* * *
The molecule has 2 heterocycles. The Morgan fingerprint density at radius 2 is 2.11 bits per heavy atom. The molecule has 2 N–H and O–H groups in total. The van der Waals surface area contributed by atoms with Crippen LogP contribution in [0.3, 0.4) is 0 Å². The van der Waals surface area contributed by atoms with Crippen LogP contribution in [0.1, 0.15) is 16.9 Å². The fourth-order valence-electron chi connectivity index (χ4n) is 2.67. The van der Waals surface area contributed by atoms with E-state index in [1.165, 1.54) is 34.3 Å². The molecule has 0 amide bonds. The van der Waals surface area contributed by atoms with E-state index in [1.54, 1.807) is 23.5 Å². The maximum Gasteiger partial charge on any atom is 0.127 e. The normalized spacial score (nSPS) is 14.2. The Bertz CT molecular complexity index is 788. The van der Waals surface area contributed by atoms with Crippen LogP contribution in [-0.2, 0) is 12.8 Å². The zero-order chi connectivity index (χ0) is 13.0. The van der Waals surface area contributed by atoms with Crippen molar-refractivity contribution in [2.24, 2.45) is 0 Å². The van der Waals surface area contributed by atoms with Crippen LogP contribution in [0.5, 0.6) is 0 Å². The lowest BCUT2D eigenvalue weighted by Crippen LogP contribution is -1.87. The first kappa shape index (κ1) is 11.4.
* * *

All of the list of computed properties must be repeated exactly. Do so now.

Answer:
The molecule has 2 heterocycles. The Morgan fingerprint density at radius 2 is 2.11 bits per heavy atom. The molecule has 2 N–H and O–H groups in total. The van der Waals surface area contributed by atoms with Crippen LogP contribution in [0.3, 0.4) is 0 Å². The van der Waals surface area contributed by atoms with Crippen LogP contribution in [0.1, 0.15) is 16.9 Å². The fourth-order valence-electron chi connectivity index (χ4n) is 2.67. The van der Waals surface area contributed by atoms with E-state index in [1.165, 1.54) is 34.3 Å². The molecule has 0 amide bonds. The van der Waals surface area contributed by atoms with E-state index in [1.54, 1.807) is 23.5 Å². The maximum Gasteiger partial charge on any atom is 0.127 e. The normalized spacial score (nSPS) is 14.2. The Bertz CT molecular complexity index is 788. The van der Waals surface area contributed by atoms with Crippen LogP contribution in [-0.2, 0) is 12.8 Å². The zero-order chi connectivity index (χ0) is 13.0. The van der Waals surface area contributed by atoms with Crippen molar-refractivity contribution in [2.24, 2.45) is 0 Å². The van der Waals surface area contributed by atoms with Crippen LogP contribution in [0.5, 0.6) is 0 Å². The lowest BCUT2D eigenvalue weighted by Crippen LogP contribution is -1.87. The first kappa shape index (κ1) is 11.4.